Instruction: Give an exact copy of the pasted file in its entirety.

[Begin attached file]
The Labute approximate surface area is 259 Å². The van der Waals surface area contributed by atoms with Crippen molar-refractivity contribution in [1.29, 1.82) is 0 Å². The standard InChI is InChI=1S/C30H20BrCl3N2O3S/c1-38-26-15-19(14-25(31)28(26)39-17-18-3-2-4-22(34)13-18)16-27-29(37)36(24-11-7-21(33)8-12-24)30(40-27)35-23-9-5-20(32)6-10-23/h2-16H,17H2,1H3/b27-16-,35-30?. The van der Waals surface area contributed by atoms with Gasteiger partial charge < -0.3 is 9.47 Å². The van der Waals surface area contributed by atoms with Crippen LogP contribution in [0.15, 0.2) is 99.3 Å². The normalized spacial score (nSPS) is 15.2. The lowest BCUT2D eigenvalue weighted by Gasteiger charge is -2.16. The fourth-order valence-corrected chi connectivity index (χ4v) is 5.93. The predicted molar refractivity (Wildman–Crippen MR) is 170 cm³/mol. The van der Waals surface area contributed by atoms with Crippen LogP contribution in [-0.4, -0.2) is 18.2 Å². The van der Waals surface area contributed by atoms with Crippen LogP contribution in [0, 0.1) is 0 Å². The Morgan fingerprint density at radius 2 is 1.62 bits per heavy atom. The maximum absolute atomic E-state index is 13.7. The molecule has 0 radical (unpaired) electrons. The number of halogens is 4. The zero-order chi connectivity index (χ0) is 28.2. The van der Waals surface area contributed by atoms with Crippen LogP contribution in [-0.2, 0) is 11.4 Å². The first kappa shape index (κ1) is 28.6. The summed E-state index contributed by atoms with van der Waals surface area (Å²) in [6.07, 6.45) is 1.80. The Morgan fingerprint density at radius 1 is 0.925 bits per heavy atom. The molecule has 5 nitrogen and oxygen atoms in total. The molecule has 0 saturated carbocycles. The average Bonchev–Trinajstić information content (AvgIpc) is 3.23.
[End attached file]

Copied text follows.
The Labute approximate surface area is 259 Å². The van der Waals surface area contributed by atoms with Crippen molar-refractivity contribution in [1.29, 1.82) is 0 Å². The standard InChI is InChI=1S/C30H20BrCl3N2O3S/c1-38-26-15-19(14-25(31)28(26)39-17-18-3-2-4-22(34)13-18)16-27-29(37)36(24-11-7-21(33)8-12-24)30(40-27)35-23-9-5-20(32)6-10-23/h2-16H,17H2,1H3/b27-16-,35-30?. The van der Waals surface area contributed by atoms with Gasteiger partial charge < -0.3 is 9.47 Å². The van der Waals surface area contributed by atoms with Crippen LogP contribution in [0.15, 0.2) is 99.3 Å². The normalized spacial score (nSPS) is 15.2. The lowest BCUT2D eigenvalue weighted by Gasteiger charge is -2.16. The fourth-order valence-corrected chi connectivity index (χ4v) is 5.93. The predicted molar refractivity (Wildman–Crippen MR) is 170 cm³/mol. The van der Waals surface area contributed by atoms with Crippen LogP contribution in [-0.4, -0.2) is 18.2 Å². The van der Waals surface area contributed by atoms with Crippen LogP contribution in [0, 0.1) is 0 Å². The Morgan fingerprint density at radius 2 is 1.62 bits per heavy atom. The maximum absolute atomic E-state index is 13.7. The molecule has 0 radical (unpaired) electrons. The number of halogens is 4. The zero-order chi connectivity index (χ0) is 28.2. The van der Waals surface area contributed by atoms with Crippen LogP contribution in [-0.2, 0) is 11.4 Å². The first kappa shape index (κ1) is 28.6. The summed E-state index contributed by atoms with van der Waals surface area (Å²) in [6.07, 6.45) is 1.80. The Morgan fingerprint density at radius 1 is 0.925 bits per heavy atom. The molecule has 5 nitrogen and oxygen atoms in total. The molecule has 0 saturated carbocycles. The average Bonchev–Trinajstić information content (AvgIpc) is 3.23.